Two days after I began teaching an inclusion class for the first time, the World Trade Towers fell.
We had a west facing classroom. We could see the plumes of smoke from the window, We pulled the shades. We assured the students the world would not end that day, and their parents would be there when they returned home, but when they left for lunch, we hugged each other after each desperate phone call to our own loved ones ended with good news. We had known each other for two days.
I worked in an elementary school then, in a district (when they existed) that was pretty progressive. Although it was part of the New York School City System, because geographic districts operated independently in those days, the leadership of that district often tried out new trends earlier than other places in NYC. Mayoral control put an end to that
I’ve had a long history with inclusion, the practice of mixing general education students with students with IEPs in the same class . A friend looked at the explanation, when we first learned about it and predicted we would end our careers as overpaid teacher assistants. When I began as an inclusion teacher, our district put much thought into how the program would work, how would the teachers be trained, how would the physical space be arranged, how would the parents be informed. Teachers were interviewed to make sure they’re styles and personalities were compatible. Co-teaching is like a marriage, we were told, my brand new co-teacher leaned close, and said, “I’m divorced.”
But we were a good marriage, the class worked. All the students in the class, those with IEPs and those without met standards and were promoted. The reviewers (they've had so many names and incarnations since that time) said it was the only classroom where they saw adequate differentiated instruction. We worked so well as a team that we were immediately were broken up for the next year. And although Integrated Co-teaching is now widespread throughout the City schools, I’ve never again had an inclusion class where any any pre-thought or consideration went into how it would work.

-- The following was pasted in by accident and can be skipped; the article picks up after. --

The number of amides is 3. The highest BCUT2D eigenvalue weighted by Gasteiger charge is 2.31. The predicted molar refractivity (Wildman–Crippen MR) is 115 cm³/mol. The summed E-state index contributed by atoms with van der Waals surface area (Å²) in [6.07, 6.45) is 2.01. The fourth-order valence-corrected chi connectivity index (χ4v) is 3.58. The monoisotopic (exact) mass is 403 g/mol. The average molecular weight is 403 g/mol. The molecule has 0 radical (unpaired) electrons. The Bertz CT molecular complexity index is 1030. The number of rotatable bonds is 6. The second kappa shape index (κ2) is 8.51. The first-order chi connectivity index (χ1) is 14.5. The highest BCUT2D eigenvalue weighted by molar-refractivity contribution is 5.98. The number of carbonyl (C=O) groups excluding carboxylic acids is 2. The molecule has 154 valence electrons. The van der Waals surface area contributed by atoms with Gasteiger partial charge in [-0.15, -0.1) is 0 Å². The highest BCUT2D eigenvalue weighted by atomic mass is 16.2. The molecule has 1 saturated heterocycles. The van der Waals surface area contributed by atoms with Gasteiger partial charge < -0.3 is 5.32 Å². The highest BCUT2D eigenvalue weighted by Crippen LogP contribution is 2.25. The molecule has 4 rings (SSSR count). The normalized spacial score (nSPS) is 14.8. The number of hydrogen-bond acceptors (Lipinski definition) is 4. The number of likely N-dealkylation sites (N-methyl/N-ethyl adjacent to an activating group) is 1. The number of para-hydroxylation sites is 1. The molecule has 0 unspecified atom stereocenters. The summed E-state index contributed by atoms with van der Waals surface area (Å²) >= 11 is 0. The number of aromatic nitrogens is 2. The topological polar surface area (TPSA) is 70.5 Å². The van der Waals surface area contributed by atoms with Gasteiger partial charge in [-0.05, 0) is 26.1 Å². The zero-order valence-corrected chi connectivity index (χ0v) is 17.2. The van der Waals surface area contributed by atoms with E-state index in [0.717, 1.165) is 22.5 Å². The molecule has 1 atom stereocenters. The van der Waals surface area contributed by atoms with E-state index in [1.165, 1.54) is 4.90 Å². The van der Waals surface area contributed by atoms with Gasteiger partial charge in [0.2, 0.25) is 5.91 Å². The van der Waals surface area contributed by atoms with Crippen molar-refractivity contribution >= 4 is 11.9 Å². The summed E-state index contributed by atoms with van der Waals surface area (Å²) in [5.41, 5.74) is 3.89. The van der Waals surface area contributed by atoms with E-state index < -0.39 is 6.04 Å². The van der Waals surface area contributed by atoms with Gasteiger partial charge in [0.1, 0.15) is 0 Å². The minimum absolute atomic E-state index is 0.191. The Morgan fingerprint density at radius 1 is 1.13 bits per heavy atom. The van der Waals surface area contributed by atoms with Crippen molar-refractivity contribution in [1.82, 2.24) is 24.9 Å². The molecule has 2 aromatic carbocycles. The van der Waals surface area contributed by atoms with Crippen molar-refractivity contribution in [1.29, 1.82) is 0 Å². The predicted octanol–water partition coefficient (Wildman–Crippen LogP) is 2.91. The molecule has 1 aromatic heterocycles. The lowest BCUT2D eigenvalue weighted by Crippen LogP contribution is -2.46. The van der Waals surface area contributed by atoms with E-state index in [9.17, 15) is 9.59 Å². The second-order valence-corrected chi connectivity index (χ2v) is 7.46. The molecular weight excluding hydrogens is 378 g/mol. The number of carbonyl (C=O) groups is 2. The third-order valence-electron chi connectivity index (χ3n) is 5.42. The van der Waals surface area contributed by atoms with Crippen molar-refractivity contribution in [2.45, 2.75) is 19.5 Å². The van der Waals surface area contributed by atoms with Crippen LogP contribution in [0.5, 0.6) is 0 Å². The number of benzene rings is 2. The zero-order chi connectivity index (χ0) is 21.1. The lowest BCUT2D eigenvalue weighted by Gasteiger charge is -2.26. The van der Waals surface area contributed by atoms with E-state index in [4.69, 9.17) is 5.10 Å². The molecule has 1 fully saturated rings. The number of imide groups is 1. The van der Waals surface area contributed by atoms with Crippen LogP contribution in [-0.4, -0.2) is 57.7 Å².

I have had a series of co-teachers that were weak. One, riddled by constant pain which she treated with a series of prescription medicines, often told the students things like, the Ancient Egyptians had electricity in the pyramids, (she saw that on the Discovery Channel) and Rodin was Renaissance artist (she knew that for a fact and the World Book Encyclopedia must have put a typo in for his birth date). Sadly, the year after I left the school she walked in front of a car during a preparation period and was killed. No teacher evaluation program needed, the Darwin Awards sufficed.
That was possibly the nadir in my co-teaching career.
Possibly- last year I had a teacher I called an asshole to his face. Luckily I waited a few nano-seconds after the students left. It was a Friday afternoon and I was able to storm out right after.
And with all this wonderful experience, Monday I was sent to a workshop on teaching inclusion classes.
As soon as I beat down the bad attitude demon on my shoulder –it was useful, and when the presenter announced at the end of the day that he would observe us the following morning, I snapped into action and rewrote the lesson plan to match some of the techniques he preached. The sad thing is that I agreed with him, we can co teach far better than we do. But in a school based on traditional instruction, where each methodology is broken into 22 distinct, measurable skills, and evaluations are linked to exams that appear way beyond the capacity of our learners, who wants to try anything new?
Although, I had planned the day carefully to make a quick exit at the bell, I stayed late to create a new lesson, immediately deleting the Smart Notebook file and keeping friends from Texas waiting for me at restaurant for over a half hour.
I rewrote the Smart Notebook presentation after dinner, (evidence for sure that some learners, must have a quiet space to be successful), went over the course of the lesson with my co-teacher during our usual co-planning time, the car ride to school. (Thank you traffic on the Grand Central Service road, we worked out who would teach what, while we waited three lights to get past the traffic light on Parsons). And taught our lesson.
The observer liked it. We didn't quite have enough time to have the students work in groups enough to master the concept, but he didn't come back the next day to notice.
My co-teacher did. She went back to traditional teaching. I walked around helping people, feeling like a tremendously overpaid teacher assistant.